Thursday, May 21, 2020

Brave New World Book Report - 2378 Words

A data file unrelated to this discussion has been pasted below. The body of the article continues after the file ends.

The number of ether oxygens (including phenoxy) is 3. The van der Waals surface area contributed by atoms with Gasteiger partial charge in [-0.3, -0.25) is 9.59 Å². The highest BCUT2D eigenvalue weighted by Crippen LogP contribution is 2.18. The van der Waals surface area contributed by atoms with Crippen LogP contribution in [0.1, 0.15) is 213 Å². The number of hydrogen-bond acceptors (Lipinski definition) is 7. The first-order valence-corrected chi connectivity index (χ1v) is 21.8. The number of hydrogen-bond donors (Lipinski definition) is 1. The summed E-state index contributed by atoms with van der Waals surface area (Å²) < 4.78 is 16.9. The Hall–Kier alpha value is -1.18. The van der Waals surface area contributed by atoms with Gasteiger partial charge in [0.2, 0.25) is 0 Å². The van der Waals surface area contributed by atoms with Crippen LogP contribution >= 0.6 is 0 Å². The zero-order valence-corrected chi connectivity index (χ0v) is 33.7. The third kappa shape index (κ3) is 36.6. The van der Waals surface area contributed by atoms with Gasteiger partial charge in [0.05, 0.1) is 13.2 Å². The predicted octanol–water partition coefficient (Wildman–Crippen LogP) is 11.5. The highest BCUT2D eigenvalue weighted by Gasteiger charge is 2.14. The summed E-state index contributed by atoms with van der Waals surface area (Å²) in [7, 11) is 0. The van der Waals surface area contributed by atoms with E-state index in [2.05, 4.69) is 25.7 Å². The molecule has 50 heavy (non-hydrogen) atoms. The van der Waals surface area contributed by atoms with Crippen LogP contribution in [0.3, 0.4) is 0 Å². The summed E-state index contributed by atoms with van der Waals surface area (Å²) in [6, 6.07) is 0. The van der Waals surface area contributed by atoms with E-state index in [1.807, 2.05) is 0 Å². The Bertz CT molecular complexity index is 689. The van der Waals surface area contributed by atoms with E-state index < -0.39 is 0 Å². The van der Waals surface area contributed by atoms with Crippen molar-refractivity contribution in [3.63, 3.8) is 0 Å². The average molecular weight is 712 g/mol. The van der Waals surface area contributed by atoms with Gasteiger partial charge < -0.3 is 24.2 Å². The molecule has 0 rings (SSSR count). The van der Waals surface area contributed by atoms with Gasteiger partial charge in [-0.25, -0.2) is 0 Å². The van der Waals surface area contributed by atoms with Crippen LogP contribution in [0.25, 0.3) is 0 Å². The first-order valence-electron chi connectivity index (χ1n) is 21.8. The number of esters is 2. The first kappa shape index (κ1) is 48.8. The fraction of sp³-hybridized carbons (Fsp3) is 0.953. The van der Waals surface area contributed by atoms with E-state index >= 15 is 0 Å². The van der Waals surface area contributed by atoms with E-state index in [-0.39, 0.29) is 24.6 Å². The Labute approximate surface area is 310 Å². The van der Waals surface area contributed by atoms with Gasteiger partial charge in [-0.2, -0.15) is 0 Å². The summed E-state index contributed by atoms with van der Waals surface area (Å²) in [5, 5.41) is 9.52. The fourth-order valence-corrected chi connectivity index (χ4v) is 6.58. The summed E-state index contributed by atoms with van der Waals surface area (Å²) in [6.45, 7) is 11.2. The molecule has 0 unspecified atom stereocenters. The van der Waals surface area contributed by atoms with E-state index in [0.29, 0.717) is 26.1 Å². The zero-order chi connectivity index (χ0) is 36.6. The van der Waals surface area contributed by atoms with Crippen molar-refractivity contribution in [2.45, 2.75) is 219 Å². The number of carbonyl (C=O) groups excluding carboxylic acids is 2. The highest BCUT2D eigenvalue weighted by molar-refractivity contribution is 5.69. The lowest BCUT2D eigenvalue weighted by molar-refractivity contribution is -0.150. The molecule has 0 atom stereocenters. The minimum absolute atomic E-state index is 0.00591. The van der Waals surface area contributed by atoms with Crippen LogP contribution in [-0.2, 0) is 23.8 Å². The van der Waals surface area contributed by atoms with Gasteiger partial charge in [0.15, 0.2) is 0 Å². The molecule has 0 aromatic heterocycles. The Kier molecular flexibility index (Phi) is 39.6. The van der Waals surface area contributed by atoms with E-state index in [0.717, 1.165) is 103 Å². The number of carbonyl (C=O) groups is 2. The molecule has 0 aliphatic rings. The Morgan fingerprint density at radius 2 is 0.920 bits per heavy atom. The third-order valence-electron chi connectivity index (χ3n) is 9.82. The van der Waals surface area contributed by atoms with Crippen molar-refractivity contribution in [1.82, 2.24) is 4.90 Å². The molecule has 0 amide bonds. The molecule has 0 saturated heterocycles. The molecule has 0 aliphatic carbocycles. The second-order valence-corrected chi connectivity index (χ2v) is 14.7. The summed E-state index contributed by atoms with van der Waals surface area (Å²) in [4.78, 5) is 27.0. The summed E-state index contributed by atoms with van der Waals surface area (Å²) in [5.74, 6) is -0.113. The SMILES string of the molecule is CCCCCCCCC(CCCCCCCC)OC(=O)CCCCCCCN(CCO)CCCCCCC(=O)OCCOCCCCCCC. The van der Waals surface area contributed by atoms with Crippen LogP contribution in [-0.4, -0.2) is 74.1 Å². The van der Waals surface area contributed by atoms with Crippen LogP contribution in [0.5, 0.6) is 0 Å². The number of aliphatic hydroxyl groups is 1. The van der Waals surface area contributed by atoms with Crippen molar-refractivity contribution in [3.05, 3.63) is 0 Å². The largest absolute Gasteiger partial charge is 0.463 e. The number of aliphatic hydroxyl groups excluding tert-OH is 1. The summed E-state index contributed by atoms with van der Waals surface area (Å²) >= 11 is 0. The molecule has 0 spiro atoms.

The scene begins at the Central London Hatchery in the year 632 After Ford. A guided tour is taking place, explaining the process of how a human is made. It’s a new age, and humans no longer are created by viviparous reproduction; in Brave New World, humans are made on an assembly line. People in this world are divided up into five social classes- Alphas, Betas, Gammas, Deltas, and Epsilons, ranging from the highest caste to the lowest, respectively. The fetuses are developed in little jars that follow a conveyor belt for their caste. Each caste is exposed to different elements to strengthen or weaken the fetuses within the jars, for example, the lower three castes are deprived of oxygen to keep the individuals of that class smaller and†¦show more content†¦When Lenina and Bernard arrive at the Reservation, they listen to a boring speech about the savages, and Bernard calls Helmholtz to tell him to turn off the tap in his apartment. He is warned that The Director is s erious about exiling Bernard, leaving him very frightened and confused. The two meet a man named John who lives on the Reservation. Story has it, however, that his mother actually came from the outside world- she wasn’t from the Reservation. She was visiting and injured herself but was saved by the savages. After finding out that she was pregnant with John, she knew she could never return back to the real world. The connection and importance here though is that the mother of John, Linda, was actually the woman that The Director went to the reservation with so many years ago, and John was his son. John, in his world, was an outcast. He was looked down upon because of Linda’s origin and innate promiscuity she developed while she was a child in conditioning. Bernard offers for John and Linda to go back to England with him, and of course they accept. Bernard gets permission to take John and Linda back with him because the people in the real world would find them very valua ble, especially those of the scientific community. Meanwhile, at the Central London Hatchery, The Director is conjuring up plans on how to toast Bernard Marx. He decides to publicly fire him so the others will learn that his behavior is intolerable. But when Bernard shows upShow MoreRelatedBook Report : Brave New World 1144 Words   |  5 PagesBook Report: #1 Frank Root Fiction 3rd Period 9-4-14 Brave New World Huxley, Aldous 259 pages, 18 Chapters Entry 1 8-28-14 Pages: # 1-29 Read MoreBook Report : Brave New World 1144 Words   |  5 PagesBook Report: #1 Frank Root Fiction 3rd Period 9-4-14 Brave New World Huxley, Aldous 259 pages, 18 Chapters Entry 1 8-28-14 Pages: # 1-29 IRead MoreComparison of Mustapha Mond from Brave New World and Captain Beatly from Fahrenheit 451772 Words   |  4 Pagesof the people in the world need to be told what to do and how to behave (Arnold Schwarzenegger). I am Comparing and Contrasting 2 different Characters from 2 different books, Mustapha Mond from Brave New World and Captain Beatty from Fahrenheit 451. These 2 books are very similar and different in many ways. They both are similar because of the power or strength they have over people and the way they brain wash them. Captain Beatty somehow persuades people to believe that books are contain unpleasantRead More We Are Living in a Corporate Dystopia Essay1495 Words   |  6 Pagesto the Brave New World. Ignoring this threat and treating it as either non-existent or only minimally significant is tantamount to inviting Huxleys dystopian vision into our own world. In so doing, we set ourselves up for a decidedly dark tomorrow.    To the uninitiated, the society of Huxleys Brave New World at first seems to be only pure science fiction with no visible ties to reality. After all, we have no government-controlled genetic engineering of human beings in our world. We doRead MoreComparing The Station Twelve And Brave New World By Aldous Huxley1112 Words   |  5 PagesIn my report I have chosen to examine the four texts of ‘Station Eleven’ by Emily Mandel, ‘Brave New World’ by Aldous Huxley, ‘1984’ by George Orwell and ‘Harrison Bergeron’ by Kurt Vonnegut from the dystopian genre. Throughout these texts, I studied the two connections: the use of Shakespeare and the setting of a totalitarian government. The texts Station Eleven and Brave New World both use Shakespeare as a symbol of art and culture. In Station Eleven, Mandel uses this symbol to tell us how importantRead More Presentation of satire in Brave New World Essay examples811 Words   |  4 PagesSavage in the hospital); discern presentation of satire and how it is wrought. In Brave New World Huxley is targeting consumer, materialistic attitudes that existed in his time (and still do today) and extrapolating, then projecting them into the world that is the World State, to serve as a warning to society of the consequences of these attitudes. The passage in question is from Chapter XIV of Huxley’s Brave New World, and more specifically features the incident in which the ‘Savage’, John, visitsRead MoreA Story of Bravery: The 33 Chilean Miners1151 Words   |  5 Pagesheart-warming as the story of the rescue of the 33 Chilean miners. These brave men, all of whom were trapped hundreds of feet below the surface in a harrowing 17-day wait game before they were found, and then another four months until they were rescued, proved to the world that there may be happy endings yet. The fantastic news coverage proved also that the world was unanimous in its support of these miners, as viewers tuned in not only for the news coverage throughout the fall of 2010, but also for the minersRead MoreAnalysis Of The Killer Angels 1171 Words   |  5 Pagesbig difference in the outcome of a battle as this has been demonstrated in the book we read, The Killer Angels. Though sometimes bravery can also be a very foolish act, such as when you don’t make the best decisions for everyone as a whole. Foolishness when making important decisions can comeback and cost you later, possibly causing loss of lives and changing the momentum of a battle. There are some cases in this book, The Killer Angels, that prove bravery can be a good thing and that it can makeRead MoreA Brave New World and Island by Aldous Huxley1037 Words   |  4 Pagesvisible proof is that of his wife dying of breast cancer and then a year later he marries another woman with no problem. This comes full circle and relates to both Brave New World and Island, where death is not an issue since it is controlled in some way. In addition, Aldous also had a tendency to use psychedelic while writing his books, there was a feeling that he admired while on these drugs. No one really knows what he felt that made him become addicted to drugs like mescaline and LSD. But, hisRead MoreThe Year of Magical Thinking by Joan Didion Essay856 Words   |  4 PagesReading this book has been interesting and heartbreaking experience. A Year of Magical Thinking, a journey through the grieving process. While dealing with the death of her husband, she is confronted with the sickness of her only child. This book touches me, and it makes me think of what would happen if my loved one died. This paper is a reflection of my thoughts and feelings about this woman’s journey that has been explored by book and video. I will also explore the author’s adjustment process